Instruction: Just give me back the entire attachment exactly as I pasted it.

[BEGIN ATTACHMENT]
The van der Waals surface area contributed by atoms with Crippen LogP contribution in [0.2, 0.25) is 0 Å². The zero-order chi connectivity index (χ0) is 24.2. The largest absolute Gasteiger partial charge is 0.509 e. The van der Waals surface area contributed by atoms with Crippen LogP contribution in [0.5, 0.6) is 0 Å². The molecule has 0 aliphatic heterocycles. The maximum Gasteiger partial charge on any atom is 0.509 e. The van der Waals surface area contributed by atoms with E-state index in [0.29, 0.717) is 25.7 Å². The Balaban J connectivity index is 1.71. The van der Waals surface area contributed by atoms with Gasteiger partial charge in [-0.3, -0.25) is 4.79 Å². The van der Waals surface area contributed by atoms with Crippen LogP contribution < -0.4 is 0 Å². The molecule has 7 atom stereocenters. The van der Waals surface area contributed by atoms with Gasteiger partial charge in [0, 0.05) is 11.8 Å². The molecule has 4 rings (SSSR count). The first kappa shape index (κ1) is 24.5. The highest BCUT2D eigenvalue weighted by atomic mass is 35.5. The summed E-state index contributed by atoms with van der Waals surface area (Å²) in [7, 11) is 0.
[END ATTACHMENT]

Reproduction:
The van der Waals surface area contributed by atoms with Crippen LogP contribution in [0.2, 0.25) is 0 Å². The zero-order chi connectivity index (χ0) is 24.2. The largest absolute Gasteiger partial charge is 0.509 e. The van der Waals surface area contributed by atoms with Crippen LogP contribution in [0.5, 0.6) is 0 Å². The molecule has 0 aliphatic heterocycles. The maximum Gasteiger partial charge on any atom is 0.509 e. The van der Waals surface area contributed by atoms with E-state index in [0.29, 0.717) is 25.7 Å². The Balaban J connectivity index is 1.71. The van der Waals surface area contributed by atoms with Gasteiger partial charge in [-0.3, -0.25) is 4.79 Å². The van der Waals surface area contributed by atoms with Crippen LogP contribution < -0.4 is 0 Å². The molecule has 7 atom stereocenters. The van der Waals surface area contributed by atoms with Gasteiger partial charge in [0, 0.05) is 11.8 Å². The molecule has 4 rings (SSSR count). The first kappa shape index (κ1) is 24.5. The highest BCUT2D eigenvalue weighted by atomic mass is 35.5. The summed E-state index contributed by atoms with van der Waals surface area (Å²) in [7, 11) is 0.